Many divorced parents share physical and legal custody of their children and are both involved in their schooling and extracurricular activities. However, if your co-parent has been granted only limited custody rights or if there's a restraining order involving your kids, it's essential to notify your children's school administrators at the beginning of the school year or as soon as an order is put in place so that they can work to protect your kids.

Provide your kids' schools with any custody documents that forbid your co-parent or any other person, such as a grandparent, from removing your children from school grounds or perhaps having any contact with them. It's the parent's responsibility -- not the court's -- to inform schools of these restrictions and to provide the proper legal documentation. Just telling school officials that your ex can't take your child home isn't enough.

Preventing your child from being taken abroad by your co-parent

Many New York parents have spouses with citizenship in another country and/or family or business ties abroad. If you are divorcing a spouse with international connections, it may be reasonable to have concerns that your spouse could take your children abroad and not return them.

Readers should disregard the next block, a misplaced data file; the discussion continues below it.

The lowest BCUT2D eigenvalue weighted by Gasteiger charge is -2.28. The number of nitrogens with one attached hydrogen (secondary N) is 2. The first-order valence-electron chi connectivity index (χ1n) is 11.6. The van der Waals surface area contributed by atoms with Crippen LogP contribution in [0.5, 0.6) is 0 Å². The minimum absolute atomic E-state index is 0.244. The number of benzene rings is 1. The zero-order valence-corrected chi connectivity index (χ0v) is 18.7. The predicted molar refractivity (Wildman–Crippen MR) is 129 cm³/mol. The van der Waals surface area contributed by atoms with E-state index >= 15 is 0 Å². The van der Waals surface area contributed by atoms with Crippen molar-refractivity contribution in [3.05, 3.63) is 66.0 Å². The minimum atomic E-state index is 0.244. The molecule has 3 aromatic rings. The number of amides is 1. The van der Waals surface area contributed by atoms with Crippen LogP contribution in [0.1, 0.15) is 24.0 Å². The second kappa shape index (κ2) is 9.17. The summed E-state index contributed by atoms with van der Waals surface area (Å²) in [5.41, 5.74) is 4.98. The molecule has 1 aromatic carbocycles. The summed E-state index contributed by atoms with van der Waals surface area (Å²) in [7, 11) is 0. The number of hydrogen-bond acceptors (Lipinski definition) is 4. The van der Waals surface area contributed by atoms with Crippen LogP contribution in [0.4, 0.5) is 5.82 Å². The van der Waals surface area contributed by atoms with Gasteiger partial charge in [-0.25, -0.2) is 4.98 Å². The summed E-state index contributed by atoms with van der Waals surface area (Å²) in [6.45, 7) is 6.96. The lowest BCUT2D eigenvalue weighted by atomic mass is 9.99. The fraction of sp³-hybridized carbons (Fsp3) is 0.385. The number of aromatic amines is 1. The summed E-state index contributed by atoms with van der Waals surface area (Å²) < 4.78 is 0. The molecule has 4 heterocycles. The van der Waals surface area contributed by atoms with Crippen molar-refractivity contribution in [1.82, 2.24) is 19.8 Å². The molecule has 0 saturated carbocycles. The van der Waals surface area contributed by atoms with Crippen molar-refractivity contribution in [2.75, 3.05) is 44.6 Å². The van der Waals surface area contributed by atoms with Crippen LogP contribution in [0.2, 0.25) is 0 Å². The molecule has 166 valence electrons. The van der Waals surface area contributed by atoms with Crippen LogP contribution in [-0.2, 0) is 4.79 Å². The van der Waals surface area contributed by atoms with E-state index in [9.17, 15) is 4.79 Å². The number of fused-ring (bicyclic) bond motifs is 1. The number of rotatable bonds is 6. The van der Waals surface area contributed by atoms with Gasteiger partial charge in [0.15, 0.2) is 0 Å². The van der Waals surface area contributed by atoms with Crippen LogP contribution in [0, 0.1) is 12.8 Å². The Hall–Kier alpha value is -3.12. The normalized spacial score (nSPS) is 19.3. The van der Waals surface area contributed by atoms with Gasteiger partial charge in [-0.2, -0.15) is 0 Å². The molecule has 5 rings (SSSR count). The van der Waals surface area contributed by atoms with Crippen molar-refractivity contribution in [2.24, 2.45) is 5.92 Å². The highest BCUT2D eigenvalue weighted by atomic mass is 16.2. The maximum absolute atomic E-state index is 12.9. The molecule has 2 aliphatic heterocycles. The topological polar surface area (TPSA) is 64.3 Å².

Even if you don't believe that your co-parent would do something like this, you should be aware of the possibility and plan for it just in case the unthinkable happens. There are some common warning signs that a parent is planning to move out of the country. These can include major life changes like leaving a job or selling a home.

Setting boundaries with your ex

One of the advantages of divorce for many people is that they never have to see their spouse again. Of course, if you have children, you'll need to have some interaction. However, whether you're co-parenting children or not, you can and should set clear boundaries for your ex. That's particularly important if your ex still has feelings for you, is controlling or is detrimental to your well-being.

This may be easier said than done. You may still want to rely on your ex for things like fixing your car or being your plus-one at a wedding. However, if you do that, you are blurring the lines. If you want to set clear boundaries with your ex, be careful with these things:

Getting ready to tell your kids about your divorce?